Tuesday, 18 January 2011
‘The Warlord’s Legacy’ – Ari Marmell (Spectra)
Fast forward a year to, well... right now.
I came out of Christmas feeling a little burnt out reading-wise and in need of something light and fun to get me back into the groove. As luck would have it, I’d been saving my advance copy of Ari Marmell’s ‘The Warlord’s Legacy’ for just such an occasion. Like I said, I’d been looking forward to this book for a year and it didn’t let me down. Once again though, ‘The Warlord’s Legacy’ wasn’t without its flaws. The signs are that there will be at least one more book to come (at least, the way I see it anyway) and I’ll pick that one up as well. There might not be that same level of gleeful anticipation this time round though...
Years after the events of ‘The Conqueror’s Shadow’, Corvis Rebaine has lost everything that he owned in his pursuit of a society that treated everyone fairly instead of drawing the same old line between rich and poor. Even his wife and children left him but this has not deterred Rebaine from his goal; this time though he is working from within the system to bring about the change that he desires so much. Life is never easy though and Rebaine is once again about to be reminded of this fact. The land of Imphallion is under attack once more and, once again, the squabbling nobility and guilds are unable to agree on what to do about it. Someone is doing something about it though, someone with a skull faced helm and a great big axe is cutting his way through both guildsmen and nobles and making it very clear who is to blame.
Rebaine must find out who is killing in his name before it is far too late for both him and the rest of the country; he has a job on his hands though when he is being hunted by his deadliest enemy, a mysterious sorcerer of great power and his own daughter...
The good news is that if you enjoyed ‘The Conqueror’s Shadow’ then you’ll have a lot to look forward to in ‘The Warlord’s Legacy’ in terms of a fast moving plot and characters that you can’t help but relate to. When I reviewed ‘The Conqueror’s Shadow’ I mentioned that I felt that Marmell was applying the same sarcastic brand of humour to all of his characters and ‘it got to the point where I found myself double checking names just to be sure which character was talking’. I was pleased to see that Marmell took steps to rectify this issue in ‘The Warlord’s Legacy’ but I wasn’t too sure about how effective it proved to be.
Marmell’s solution to characters all displaying that same sarcastic humour isn’t to introduce different kinds of humour into the mix but rather to just tone down the sarcasm across the entire cast. I can see where he’s coming from here as sarcastic humour does seem to be the only brand that would work in this particular setting. Toning it down though only dilutes the problem though instead of dealing with it. I could tell which character was which but there was still that nagging feeling that there sometimes wasn’t a lot to distinguish them. It’s a step in the right direction but I couldn’t help but wonder if this is all Marmell has in his locker... To be fair, this is balanced out by Marmell’s examination of Rebaine’s tortured psyche (has a former dark lord ever been so engaging?) but still remains an issue.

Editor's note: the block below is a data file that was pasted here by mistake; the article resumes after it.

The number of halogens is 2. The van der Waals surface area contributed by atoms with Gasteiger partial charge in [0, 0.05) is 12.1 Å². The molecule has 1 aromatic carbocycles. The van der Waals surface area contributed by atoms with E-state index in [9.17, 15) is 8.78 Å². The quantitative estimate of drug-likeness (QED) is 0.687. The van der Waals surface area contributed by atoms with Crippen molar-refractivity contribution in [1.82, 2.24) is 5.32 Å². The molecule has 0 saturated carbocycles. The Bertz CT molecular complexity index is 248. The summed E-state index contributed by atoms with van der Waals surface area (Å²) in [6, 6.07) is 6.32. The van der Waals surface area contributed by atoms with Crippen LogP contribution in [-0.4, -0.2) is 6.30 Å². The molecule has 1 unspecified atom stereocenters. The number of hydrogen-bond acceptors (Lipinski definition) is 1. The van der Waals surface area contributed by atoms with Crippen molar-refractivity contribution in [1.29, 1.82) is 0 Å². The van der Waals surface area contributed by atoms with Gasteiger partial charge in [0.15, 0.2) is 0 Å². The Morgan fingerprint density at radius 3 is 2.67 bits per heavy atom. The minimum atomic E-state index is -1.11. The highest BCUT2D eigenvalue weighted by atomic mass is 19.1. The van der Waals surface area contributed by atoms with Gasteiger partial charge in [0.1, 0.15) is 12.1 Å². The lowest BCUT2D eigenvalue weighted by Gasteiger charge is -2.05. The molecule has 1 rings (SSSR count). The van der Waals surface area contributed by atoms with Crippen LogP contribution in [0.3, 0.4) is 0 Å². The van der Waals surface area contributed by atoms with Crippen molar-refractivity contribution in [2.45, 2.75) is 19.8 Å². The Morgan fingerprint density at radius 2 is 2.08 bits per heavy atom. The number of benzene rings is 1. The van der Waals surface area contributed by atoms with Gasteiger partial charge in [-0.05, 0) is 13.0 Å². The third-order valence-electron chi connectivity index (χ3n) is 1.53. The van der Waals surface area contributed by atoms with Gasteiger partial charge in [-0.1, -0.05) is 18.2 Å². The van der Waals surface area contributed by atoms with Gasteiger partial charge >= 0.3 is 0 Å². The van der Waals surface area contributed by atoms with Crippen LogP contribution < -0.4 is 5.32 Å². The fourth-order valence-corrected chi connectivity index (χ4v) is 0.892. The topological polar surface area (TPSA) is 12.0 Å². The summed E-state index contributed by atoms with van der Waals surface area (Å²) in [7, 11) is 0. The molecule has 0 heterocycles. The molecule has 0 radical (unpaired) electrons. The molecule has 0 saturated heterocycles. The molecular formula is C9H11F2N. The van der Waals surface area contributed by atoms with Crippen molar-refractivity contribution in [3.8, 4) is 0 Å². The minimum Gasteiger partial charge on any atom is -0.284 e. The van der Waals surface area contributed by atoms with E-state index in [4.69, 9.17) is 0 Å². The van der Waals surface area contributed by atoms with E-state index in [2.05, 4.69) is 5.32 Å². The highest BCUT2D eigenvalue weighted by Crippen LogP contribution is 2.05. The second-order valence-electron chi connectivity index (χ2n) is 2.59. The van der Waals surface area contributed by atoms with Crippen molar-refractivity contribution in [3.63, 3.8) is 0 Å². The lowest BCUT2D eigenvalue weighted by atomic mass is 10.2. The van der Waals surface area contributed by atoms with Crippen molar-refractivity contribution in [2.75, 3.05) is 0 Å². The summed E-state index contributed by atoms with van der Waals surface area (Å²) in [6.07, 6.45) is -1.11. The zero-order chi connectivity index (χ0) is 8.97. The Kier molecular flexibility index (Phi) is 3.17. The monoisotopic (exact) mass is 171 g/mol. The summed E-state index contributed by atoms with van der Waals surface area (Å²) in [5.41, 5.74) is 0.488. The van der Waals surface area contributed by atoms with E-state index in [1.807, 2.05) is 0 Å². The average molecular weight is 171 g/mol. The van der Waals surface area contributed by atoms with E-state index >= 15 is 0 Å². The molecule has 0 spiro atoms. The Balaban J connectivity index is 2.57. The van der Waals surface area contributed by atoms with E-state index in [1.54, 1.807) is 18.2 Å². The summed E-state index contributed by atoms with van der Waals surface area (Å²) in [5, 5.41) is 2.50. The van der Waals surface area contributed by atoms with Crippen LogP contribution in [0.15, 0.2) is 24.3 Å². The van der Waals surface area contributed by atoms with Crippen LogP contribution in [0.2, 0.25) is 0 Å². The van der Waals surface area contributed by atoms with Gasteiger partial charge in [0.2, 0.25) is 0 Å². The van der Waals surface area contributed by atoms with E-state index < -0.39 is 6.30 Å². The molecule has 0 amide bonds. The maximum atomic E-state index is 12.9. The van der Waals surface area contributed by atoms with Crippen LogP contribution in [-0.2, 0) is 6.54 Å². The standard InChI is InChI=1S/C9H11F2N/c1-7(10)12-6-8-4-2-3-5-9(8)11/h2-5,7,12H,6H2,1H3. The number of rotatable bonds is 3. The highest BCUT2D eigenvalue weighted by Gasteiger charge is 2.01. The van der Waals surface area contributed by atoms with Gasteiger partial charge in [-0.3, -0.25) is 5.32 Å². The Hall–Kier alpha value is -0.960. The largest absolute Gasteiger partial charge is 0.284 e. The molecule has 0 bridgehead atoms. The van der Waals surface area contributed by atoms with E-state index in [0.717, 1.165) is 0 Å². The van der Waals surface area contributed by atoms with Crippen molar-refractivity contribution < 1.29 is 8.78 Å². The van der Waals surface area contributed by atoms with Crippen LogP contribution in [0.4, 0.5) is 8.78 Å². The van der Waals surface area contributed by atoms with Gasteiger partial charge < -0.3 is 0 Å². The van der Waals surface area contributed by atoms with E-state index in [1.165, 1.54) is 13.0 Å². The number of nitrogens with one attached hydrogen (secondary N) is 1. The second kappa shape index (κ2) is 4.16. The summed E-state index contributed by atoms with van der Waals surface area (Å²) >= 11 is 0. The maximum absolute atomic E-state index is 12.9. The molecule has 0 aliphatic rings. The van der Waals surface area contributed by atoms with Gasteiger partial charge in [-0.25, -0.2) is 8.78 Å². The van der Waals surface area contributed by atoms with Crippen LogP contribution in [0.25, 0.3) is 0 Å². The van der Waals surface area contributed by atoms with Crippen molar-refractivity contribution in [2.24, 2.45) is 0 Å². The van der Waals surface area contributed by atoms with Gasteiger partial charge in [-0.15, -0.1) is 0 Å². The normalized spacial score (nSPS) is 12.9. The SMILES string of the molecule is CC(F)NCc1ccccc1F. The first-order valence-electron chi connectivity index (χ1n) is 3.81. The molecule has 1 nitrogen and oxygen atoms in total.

It’s a really good job then that Marmell also brings all the good stuff to the table as well. ‘If it ain’t broke, don’t fix it’ is the order of the day and I couldn’t help but agree whilst working my way through the book.
There are several good reasons why I couldn’t put this book down and why, despite my slight misgivings, I will be back for any further sequels. I could see where the ‘imposter Rebaine’ plot was going fairly early on (think about it...) but totally bought into the sense of urgency that sprung up in its wake. What’s going on here will have serious repercussions for the land of Imphallion and Marmell leaves us in no doubt as to what this means. Marmell then proceeds to ramp that urgency up by laying any number of obstacles in between Rebaine and his goals. All the while, we get to see how plans are unfolding for the villain of the piece and this racks up the tension even more. There is no doubt that Marmell knows how to put a story together that will engage you and get you hooked without you even realising it. There were a couple of intuitive leaps in the plot that didn’t quite gel but the sheer energy of the piece barrels you through these with only the merest questions raised.
Marmell then proceeds to add extra icing to the cake by punctuating the plot with set piece battles between characters that you’ve come to know and, well... maybe not ‘love’ but you will have certainly gained enough insight into them to wince a little in sympathy when the sword and axe strokes start falling. And when this happens, it happens in style with pages of stand up bone crunching violence really setting the tone. You know how each encounter will end but Marmell injects enough uncertainty that you have to stick around, just to be sure.
‘The Warlord’s Legacy’ is another thoroughly entertaining offering from Ari Marmell and one that any fantasy fan will have a lot of fun with. There’s that niggling doubt though that the same old shortcomings mean that any further books won’t quite fulfil the potential that this series has. I’ll continue to be around to check this series out but the sense of anticipation is starting to fade a bit.
You can probably find yourself a copy of ‘The Warlord’s Legacy’ right now (or in the next few days) in the US. Gollancz will be publishing the book in the UK but not for a couple of months yet.
Eight and a Half out of Ten